In late-July 2017, two months prior to New Zealand’s general election, its Labour Party recorded an historically awful poll result: its 23% popularity was roughly half that of its National Party rival.
By August 1, Jacinda Ardern had replaced Andrew Little as Party leader. Her campaign – based around a promise to address major challenges in the areas of housing, child poverty, water quality and climate change – had a dramatic impact on the Party’s fortunes, and Labour’s final election result was 37%. (Note, though, that support for the centre-left Labour-Green bloc increased by a more modest amount: from 38% in late July to 43%. And National’s election result (44%) was an improvement on its late-July number.)
With the support of New Zealand First, Ardern is now Prime Minister: an outcome that seemed highly unlikely at the end of July.
Continue reading Peter Skilling: Jacindamania 2017, hope & fear on the campaign trail
Public opinion surveys in New Zealand and elsewhere show that most people are concerned about existing levels of economic inequality. The same surveys, however, show a much lower level of support for policies and parties that promise to reduce inequality (especially where there is any mention of increased taxation as part of a response). These findings were confirmed in focus groups that I convened to explore public attitudes towards inequality and redistribution.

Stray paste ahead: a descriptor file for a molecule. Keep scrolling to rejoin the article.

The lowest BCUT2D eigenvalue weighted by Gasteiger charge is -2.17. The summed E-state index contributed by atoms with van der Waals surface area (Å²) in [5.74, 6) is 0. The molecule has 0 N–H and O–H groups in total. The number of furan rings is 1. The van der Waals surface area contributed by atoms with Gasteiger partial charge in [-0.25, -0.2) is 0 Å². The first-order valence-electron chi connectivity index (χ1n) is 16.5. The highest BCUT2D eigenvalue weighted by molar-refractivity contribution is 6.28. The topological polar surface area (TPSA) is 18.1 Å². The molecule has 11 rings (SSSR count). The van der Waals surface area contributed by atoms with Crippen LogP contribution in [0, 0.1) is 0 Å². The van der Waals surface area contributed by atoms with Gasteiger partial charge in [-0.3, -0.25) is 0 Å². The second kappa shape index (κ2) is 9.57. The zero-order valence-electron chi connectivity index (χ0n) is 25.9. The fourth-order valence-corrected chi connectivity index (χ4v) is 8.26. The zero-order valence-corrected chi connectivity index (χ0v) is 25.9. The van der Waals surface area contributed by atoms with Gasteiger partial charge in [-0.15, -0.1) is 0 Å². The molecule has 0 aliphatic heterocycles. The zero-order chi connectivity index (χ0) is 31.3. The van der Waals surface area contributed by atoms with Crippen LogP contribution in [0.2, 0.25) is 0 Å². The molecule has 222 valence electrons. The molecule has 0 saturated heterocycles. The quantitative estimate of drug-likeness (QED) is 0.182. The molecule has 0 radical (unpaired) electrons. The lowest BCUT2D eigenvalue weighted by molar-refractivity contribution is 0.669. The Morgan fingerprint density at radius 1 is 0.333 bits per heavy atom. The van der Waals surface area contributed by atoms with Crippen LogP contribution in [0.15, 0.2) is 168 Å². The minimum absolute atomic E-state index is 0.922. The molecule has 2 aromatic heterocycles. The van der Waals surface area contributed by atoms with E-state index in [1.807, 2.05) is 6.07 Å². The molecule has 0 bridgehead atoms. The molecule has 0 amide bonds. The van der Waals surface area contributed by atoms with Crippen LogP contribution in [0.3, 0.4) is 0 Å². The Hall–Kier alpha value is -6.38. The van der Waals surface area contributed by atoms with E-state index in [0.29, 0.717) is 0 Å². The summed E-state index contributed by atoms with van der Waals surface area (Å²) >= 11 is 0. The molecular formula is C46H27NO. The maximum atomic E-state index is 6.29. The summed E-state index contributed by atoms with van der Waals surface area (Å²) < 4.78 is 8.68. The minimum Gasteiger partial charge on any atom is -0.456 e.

Participants in these focus groups – when asked individually – expressed an overwhelming preference for a more equal distribution of income. These same people, however – when engaged in discussion – were easily convinced that the ‘reality of the market’ made their preference for greater equality impossible.
Continue reading Peter Skilling on inequality & market ‘realism’: Why do we want what we’ve got?